The good news here is that a mechanical engineering degree covers a lot of stuff needed for computer science and software engineering. (From now on, I’m only going to reference software engineering, but the ideas will hold true for computer science as well.)

All of your math and science requisites should be covered by your mechanical engineering degree.

That includes your “wider world” credits in areas like history and English.

Additionally, software engineering has crossover classes with all of the other engineering disciplines, like ethics and management.

You’re covered for that too.

Basically, as a mechanical engineer, you’re halfway to a software engineering degree or better.

Core Requirements

That said, you’re probably looking at a two-year average to get an undergraduate degree in software engineering.

Many of the core courses are sequential, and you’re looking at a total of 15 to 20 core courses to graduate.

These will be classes that you were very unlikely to take as a mechanical engineering student.

On top of that, you have to do a senior design project.

You’re already familiar with this concept, but the Capstone work you did in mechanical engineering is unlikely to count towards a software engineering degree.

The skills are too different.

How Does a Mechanical Engineer Get Hired as a Software Engineer? (2 Things)

Now you know some ways that you can pursue the transition.

No matter how you go about that, eventually, you have to apply for a job and survive an interview.

How can a mechanical engineer become hireable in this new field?

In addition to the concepts mentioned above, there are two important things that will really help your chances.

First, you need to build a portfolio.

I’ll explain that in more detail in a moment.

You also need to take advantage of networking opportunities.

Let’s look at both ideas a little more closely and see how a mechanical engineer can really prepare for a successful career transition.

#1 Build a Portfolio

This is one of the most important things in software engineering. Hiring managers want to see examples of your work.

They want to see working software that you designed from scratch (when possible).

That speaks much more to your skills than any degree or certification ever could.

This is why working in programming is such a great transitional step.

You can include your programming work in your portfolio and really stand out as a candidate.

Regardless, anything you can do to directly demonstrate your software design and coding skills is good for getting hired.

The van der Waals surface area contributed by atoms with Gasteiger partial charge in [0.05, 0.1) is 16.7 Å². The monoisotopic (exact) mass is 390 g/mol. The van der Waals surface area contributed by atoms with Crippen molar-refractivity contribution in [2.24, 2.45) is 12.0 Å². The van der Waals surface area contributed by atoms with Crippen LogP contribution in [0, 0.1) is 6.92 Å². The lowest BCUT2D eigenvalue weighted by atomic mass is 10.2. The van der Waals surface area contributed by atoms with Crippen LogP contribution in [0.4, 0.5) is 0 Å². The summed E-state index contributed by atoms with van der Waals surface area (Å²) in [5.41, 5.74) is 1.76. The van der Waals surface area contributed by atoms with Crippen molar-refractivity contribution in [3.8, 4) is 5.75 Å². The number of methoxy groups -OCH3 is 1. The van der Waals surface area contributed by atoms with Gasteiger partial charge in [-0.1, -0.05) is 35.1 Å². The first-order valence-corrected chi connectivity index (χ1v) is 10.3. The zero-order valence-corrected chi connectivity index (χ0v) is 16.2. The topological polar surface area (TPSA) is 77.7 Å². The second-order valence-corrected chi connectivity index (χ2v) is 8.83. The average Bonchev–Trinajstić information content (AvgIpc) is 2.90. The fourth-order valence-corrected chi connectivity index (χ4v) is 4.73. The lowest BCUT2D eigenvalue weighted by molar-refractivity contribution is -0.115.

Invest time and energy into this.

#2 Use Your Network

Another aspect of getting a job is networking.

Like it or not, it often does come down to who you know.

The good news is that mechanical engineering work provides networking opportunities.

Engineering firms and positions often work alongside software development in some facet or another.

You have opportunities to meet people in this industry, and that can help you find job opportunities.

Also, as you pursue transitional steps (be they boot camps, programming jobs, or going back to school), you will come across additional networking opportunities.

Use them for all they’re worth.

You have every chance to build personal-professional relationships with the people who will ultimately hire you.

So, How Hard Is It to Become a Software Engineer After Doing Mechanical Engineering?

Ok. Now that you’ve seen what is involved in this career transition, let’s talk about the challenge.

You can probably decide for yourself how hard it sounds, but we can review a few ideas and try to come up with an answer.

The truth is that mechanical engineering and software engineering are deceptively similar, even if they are applied to incredibly different purposes.

They’re both STEM fields for a reason, and as a mechanical engineer, there’s a good chance that you have crossover interests with software engineering.

Those interests can help you find enjoyment in your new field.

You can even try to be a software engineer who works on mechanical engineering software.

Also, as a mechanical engineer, you have the right knowledge, skill set, and background to make this transition.

But, even with those skills, it will take time.

Even if you get hired for your first job application and go straight into software engineering, you’ll have to learn and adapt to the new role.

Mechanical engineering is a lot lighter in the programming department when compared to other engineering fields (like electrical engineering).

There’s going to be a learning curve.

Lastly, you might find that you don’t like programming and software engineering.

If that’s the case, it’s going to be difficult to succeed.

This is a field that trends towards long hours and exhausting projects.

If you can’t enjoy the work, then the transition might prove impossible.


  • Theresa McDonough

    Tech entrepreneur and founder of Tech Medic, who has become a prominent advocate for the Right to Repair movement. She has testified before the US Federal Trade Commission and been featured on CBS Sunday Morning, helping influence change within the tech industry.